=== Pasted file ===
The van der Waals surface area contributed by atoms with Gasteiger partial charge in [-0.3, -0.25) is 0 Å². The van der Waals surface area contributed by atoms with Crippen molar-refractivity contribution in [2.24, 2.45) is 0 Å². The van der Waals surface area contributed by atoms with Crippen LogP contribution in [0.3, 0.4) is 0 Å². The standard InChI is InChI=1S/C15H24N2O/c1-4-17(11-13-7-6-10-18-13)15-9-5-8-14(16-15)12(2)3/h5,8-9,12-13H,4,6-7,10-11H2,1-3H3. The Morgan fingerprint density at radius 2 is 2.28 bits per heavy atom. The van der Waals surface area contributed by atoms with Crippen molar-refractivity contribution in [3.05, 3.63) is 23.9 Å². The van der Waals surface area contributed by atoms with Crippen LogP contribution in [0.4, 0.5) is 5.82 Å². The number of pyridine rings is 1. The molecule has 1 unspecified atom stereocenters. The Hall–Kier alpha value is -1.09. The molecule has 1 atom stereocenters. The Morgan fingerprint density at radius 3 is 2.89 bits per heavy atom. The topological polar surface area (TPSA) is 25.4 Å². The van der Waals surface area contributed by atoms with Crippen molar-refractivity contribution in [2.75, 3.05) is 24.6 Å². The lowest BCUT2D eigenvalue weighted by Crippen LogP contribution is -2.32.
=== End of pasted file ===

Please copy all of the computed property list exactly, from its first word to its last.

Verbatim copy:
The van der Waals surface area contributed by atoms with Gasteiger partial charge in [-0.3, -0.25) is 0 Å². The van der Waals surface area contributed by atoms with Crippen molar-refractivity contribution in [2.24, 2.45) is 0 Å². The van der Waals surface area contributed by atoms with Crippen LogP contribution in [0.3, 0.4) is 0 Å². The standard InChI is InChI=1S/C15H24N2O/c1-4-17(11-13-7-6-10-18-13)15-9-5-8-14(16-15)12(2)3/h5,8-9,12-13H,4,6-7,10-11H2,1-3H3. The Morgan fingerprint density at radius 2 is 2.28 bits per heavy atom. The van der Waals surface area contributed by atoms with Crippen molar-refractivity contribution in [3.05, 3.63) is 23.9 Å². The van der Waals surface area contributed by atoms with Crippen LogP contribution in [0.4, 0.5) is 5.82 Å². The number of pyridine rings is 1. The molecule has 1 unspecified atom stereocenters. The Hall–Kier alpha value is -1.09. The molecule has 1 atom stereocenters. The Morgan fingerprint density at radius 3 is 2.89 bits per heavy atom. The topological polar surface area (TPSA) is 25.4 Å². The van der Waals surface area contributed by atoms with Crippen molar-refractivity contribution in [2.75, 3.05) is 24.6 Å². The lowest BCUT2D eigenvalue weighted by Crippen LogP contribution is -2.32.